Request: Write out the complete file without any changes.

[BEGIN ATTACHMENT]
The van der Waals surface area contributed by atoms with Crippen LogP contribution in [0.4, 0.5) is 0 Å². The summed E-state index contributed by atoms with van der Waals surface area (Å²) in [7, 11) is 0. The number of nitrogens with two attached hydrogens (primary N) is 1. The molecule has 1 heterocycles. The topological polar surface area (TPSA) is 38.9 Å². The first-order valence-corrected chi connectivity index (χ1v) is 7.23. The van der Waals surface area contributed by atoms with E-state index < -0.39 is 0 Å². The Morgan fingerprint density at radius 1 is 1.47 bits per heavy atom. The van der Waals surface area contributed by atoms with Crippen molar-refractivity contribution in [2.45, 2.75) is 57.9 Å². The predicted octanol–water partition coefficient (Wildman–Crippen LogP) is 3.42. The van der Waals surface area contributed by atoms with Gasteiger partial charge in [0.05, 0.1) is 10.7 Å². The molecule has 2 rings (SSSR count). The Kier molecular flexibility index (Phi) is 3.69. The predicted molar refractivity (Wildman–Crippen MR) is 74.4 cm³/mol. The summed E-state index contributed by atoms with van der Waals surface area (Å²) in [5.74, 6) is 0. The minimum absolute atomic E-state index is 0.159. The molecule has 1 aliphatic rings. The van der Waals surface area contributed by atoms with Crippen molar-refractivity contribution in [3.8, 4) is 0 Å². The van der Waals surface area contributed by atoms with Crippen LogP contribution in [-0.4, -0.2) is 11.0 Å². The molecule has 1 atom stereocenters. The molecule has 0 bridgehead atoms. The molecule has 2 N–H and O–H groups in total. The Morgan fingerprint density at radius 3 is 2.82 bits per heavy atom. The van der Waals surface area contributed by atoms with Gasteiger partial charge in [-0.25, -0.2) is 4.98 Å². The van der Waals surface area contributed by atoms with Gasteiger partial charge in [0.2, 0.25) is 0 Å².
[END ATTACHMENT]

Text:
The van der Waals surface area contributed by atoms with Crippen LogP contribution in [0.4, 0.5) is 0 Å². The summed E-state index contributed by atoms with van der Waals surface area (Å²) in [7, 11) is 0. The number of nitrogens with two attached hydrogens (primary N) is 1. The molecule has 1 heterocycles. The topological polar surface area (TPSA) is 38.9 Å². The first-order valence-corrected chi connectivity index (χ1v) is 7.23. The van der Waals surface area contributed by atoms with E-state index < -0.39 is 0 Å². The Morgan fingerprint density at radius 1 is 1.47 bits per heavy atom. The van der Waals surface area contributed by atoms with Crippen molar-refractivity contribution in [2.45, 2.75) is 57.9 Å². The predicted octanol–water partition coefficient (Wildman–Crippen LogP) is 3.42. The van der Waals surface area contributed by atoms with Gasteiger partial charge in [0.05, 0.1) is 10.7 Å². The molecule has 2 rings (SSSR count). The Kier molecular flexibility index (Phi) is 3.69. The predicted molar refractivity (Wildman–Crippen MR) is 74.4 cm³/mol. The summed E-state index contributed by atoms with van der Waals surface area (Å²) in [5.74, 6) is 0. The minimum absolute atomic E-state index is 0.159. The molecule has 1 aliphatic rings. The van der Waals surface area contributed by atoms with Crippen molar-refractivity contribution in [3.8, 4) is 0 Å². The van der Waals surface area contributed by atoms with Crippen LogP contribution in [-0.4, -0.2) is 11.0 Å². The molecule has 1 atom stereocenters. The molecule has 0 bridgehead atoms. The molecule has 2 N–H and O–H groups in total. The Morgan fingerprint density at radius 3 is 2.82 bits per heavy atom. The van der Waals surface area contributed by atoms with Gasteiger partial charge in [-0.25, -0.2) is 4.98 Å². The van der Waals surface area contributed by atoms with Gasteiger partial charge in [0.2, 0.25) is 0 Å².